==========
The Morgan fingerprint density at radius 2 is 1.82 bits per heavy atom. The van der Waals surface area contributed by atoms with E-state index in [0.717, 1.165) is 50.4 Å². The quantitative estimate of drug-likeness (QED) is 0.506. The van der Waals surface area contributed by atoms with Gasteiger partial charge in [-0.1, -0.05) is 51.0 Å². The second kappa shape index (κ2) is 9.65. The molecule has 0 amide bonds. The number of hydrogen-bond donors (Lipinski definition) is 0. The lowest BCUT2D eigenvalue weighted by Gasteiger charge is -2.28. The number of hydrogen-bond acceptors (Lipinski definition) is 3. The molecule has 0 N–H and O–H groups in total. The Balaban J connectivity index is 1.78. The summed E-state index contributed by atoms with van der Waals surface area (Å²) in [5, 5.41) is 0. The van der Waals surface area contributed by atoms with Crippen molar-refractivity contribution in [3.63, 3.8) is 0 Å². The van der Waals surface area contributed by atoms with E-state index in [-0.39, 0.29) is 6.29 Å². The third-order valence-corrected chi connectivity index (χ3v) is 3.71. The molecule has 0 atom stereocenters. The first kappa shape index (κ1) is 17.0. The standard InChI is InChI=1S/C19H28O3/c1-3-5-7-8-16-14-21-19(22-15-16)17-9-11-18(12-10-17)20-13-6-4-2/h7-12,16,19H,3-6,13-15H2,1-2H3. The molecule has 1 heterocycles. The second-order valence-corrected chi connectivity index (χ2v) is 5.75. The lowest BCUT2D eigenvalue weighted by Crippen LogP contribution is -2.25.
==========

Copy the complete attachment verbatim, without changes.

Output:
The Morgan fingerprint density at radius 2 is 1.82 bits per heavy atom. The van der Waals surface area contributed by atoms with E-state index in [0.717, 1.165) is 50.4 Å². The quantitative estimate of drug-likeness (QED) is 0.506. The van der Waals surface area contributed by atoms with Gasteiger partial charge in [-0.1, -0.05) is 51.0 Å². The second kappa shape index (κ2) is 9.65. The molecule has 0 amide bonds. The number of hydrogen-bond donors (Lipinski definition) is 0. The lowest BCUT2D eigenvalue weighted by Gasteiger charge is -2.28. The number of hydrogen-bond acceptors (Lipinski definition) is 3. The molecule has 0 N–H and O–H groups in total. The Balaban J connectivity index is 1.78. The summed E-state index contributed by atoms with van der Waals surface area (Å²) in [5, 5.41) is 0. The van der Waals surface area contributed by atoms with Crippen molar-refractivity contribution in [3.63, 3.8) is 0 Å². The van der Waals surface area contributed by atoms with E-state index in [-0.39, 0.29) is 6.29 Å². The third-order valence-corrected chi connectivity index (χ3v) is 3.71. The molecule has 0 atom stereocenters. The first kappa shape index (κ1) is 17.0. The standard InChI is InChI=1S/C19H28O3/c1-3-5-7-8-16-14-21-19(22-15-16)17-9-11-18(12-10-17)20-13-6-4-2/h7-12,16,19H,3-6,13-15H2,1-2H3. The molecule has 1 heterocycles. The second-order valence-corrected chi connectivity index (χ2v) is 5.75. The lowest BCUT2D eigenvalue weighted by Crippen LogP contribution is -2.25.